Sterling Under Pressure, Eurozone Awaits Key Data, US Dollar Reacts to Fed Signals


Sterling faced rejection once again at the $1.28 level against the US Dollar but is still holding strong above €1.18 against the Euro. Last week investors were seeing less than a 50% chance of an interest rate hike in August. This, combined with the European Central Bank cutting rates last week, pushed the Pound to €1.19, its highest level against the Euro in 22 months.

However, the Pound is now feeling the pressure as investors cash out and take some money off the table before this week’s key inflation data and the Bank of England’s interest rate decision. Currently, GBP|USD has dropped to $1.2675 and GBP|EUR to €1.1833 (at the time of writing).

As we learnt from Brexit, we know political events have a big impact on Sterling. Opinion in the polls over the weekend show the UK Labour Party with a large lead ahead of the July 4 general election. Some Conservatives warn that Labour might win a huge majority (supermajority), similar to a recent political shift in Mexico that impacted their markets. Interestingly, the UK’s risk of default (measured by Credit Default Swaps) increased last week, but so did Germany’s, likely due to issues in France. Markets are currently seeing a Labor win a positive and we could see more Sterling strength as we get closer to the election date, should Labor continue to dominate the polls.

This week, the Bank of England will be the main focus. On Wednesday, we’re expecting May’s services inflation to drop significantly. Then on Thursday, all eyes will be on the Bank of England, who might hint at a possible rate cut in August. If this is the case, this double header of negative news will more than likely lead to a Sterling sell-off.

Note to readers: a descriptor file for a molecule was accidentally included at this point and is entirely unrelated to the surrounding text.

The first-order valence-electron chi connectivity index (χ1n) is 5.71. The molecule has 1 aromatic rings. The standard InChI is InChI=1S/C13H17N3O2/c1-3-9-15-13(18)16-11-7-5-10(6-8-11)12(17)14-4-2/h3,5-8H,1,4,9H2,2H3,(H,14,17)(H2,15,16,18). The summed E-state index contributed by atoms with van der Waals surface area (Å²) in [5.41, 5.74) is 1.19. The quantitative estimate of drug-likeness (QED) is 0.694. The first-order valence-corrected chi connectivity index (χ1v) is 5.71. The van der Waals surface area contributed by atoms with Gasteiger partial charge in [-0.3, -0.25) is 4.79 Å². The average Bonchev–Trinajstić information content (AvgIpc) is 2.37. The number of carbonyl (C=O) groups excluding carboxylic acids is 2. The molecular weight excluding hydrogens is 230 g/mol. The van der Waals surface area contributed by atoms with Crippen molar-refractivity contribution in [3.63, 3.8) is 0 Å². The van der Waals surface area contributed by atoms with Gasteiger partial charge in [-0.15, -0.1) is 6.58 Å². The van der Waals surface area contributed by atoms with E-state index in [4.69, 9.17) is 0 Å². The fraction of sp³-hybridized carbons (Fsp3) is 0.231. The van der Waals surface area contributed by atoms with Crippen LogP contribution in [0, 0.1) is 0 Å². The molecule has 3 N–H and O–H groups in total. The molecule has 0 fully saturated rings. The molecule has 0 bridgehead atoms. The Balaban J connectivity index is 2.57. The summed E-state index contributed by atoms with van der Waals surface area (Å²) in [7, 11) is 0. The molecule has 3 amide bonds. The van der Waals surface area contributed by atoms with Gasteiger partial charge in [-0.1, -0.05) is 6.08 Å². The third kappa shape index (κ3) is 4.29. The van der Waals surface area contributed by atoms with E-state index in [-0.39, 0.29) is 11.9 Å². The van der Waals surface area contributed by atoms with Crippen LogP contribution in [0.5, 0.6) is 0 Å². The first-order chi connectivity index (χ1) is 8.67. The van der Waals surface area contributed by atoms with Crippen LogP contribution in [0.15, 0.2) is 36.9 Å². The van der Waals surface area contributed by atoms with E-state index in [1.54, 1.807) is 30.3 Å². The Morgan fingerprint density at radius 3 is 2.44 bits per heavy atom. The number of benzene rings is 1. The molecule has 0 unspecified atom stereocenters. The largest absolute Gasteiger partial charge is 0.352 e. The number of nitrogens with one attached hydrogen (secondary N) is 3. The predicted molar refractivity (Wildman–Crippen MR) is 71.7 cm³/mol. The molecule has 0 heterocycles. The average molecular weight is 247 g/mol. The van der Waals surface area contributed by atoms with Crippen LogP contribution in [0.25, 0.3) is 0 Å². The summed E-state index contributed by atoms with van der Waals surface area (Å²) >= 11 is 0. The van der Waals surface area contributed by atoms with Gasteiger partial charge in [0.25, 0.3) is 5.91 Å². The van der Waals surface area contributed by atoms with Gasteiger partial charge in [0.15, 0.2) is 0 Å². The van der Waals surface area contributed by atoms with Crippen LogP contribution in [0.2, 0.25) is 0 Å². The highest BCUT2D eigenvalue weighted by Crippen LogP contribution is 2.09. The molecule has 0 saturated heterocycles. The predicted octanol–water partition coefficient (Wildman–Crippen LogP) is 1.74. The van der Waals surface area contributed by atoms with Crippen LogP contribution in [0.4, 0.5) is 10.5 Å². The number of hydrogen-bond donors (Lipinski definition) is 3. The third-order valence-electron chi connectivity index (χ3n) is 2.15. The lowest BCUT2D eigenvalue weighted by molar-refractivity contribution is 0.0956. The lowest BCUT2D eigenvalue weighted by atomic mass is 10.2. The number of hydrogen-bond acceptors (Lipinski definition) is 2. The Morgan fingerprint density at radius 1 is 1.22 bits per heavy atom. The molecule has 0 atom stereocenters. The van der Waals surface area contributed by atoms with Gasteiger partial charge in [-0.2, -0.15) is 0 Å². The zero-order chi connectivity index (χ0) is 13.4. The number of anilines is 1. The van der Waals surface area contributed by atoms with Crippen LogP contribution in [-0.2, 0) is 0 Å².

Investors are still worried about the risks surrounding the French elections, though reports from the European Central Bank suggest there’s no panic in Frankfurt. Tonight’s EU leaders’ meeting will be important as they decide who gets the top jobs in Brussels. It’s expected that Ursula von der Leyen will secure a second term as President of the European Commission after her party’s recent success in the EU parliamentary elections.

This week, the most important data for the Eurozone will be the release of June’s preliminary PMI numbers on Friday. These numbers give an early indication of economic activity. Markets expect to see some slight improvement, although the manufacturing sector is still struggling. There is a lack of any other significant data releases out of the Eurozone this week.


Recent US inflation data came in lower than expected, which increased hopes that the Federal Reserve might cut interest rates this year. This softer inflation news caused the US Dollar to drop and US Treasury bond yields to fall, pushing GBP|USD to a three-month high of 1.2861 last week.

However, this spike didn’t last long. Sellers quickly stepped in after the Fed’s policy announcements. The Fed kept interest rates steady at 5.25%-5.50% during their June meeting. The updated economic projections indicated that the Fed expects only one rate cut in 2024, a change from the three cuts predicted in March.

The Fed’s hint at only one rate cut this year continued to boost the US Dollar, putting more pressure on the Pound. By Friday, GBP|USD had fallen to below 1.2700. Markets are now seeing about a 58% chance of a 0.25% rate cut by the Fed in September, up from 47% a week ago, according to CME Group’s FedWatch tool.

Looking at the data calendar this week out of the US, we have retail sales due tomorrow and PMI data due Friday.

If you have an upcoming currency requirement and would like to hear more about what is affecting the markets in the coming weeks, please contact us on 020 3876 5432.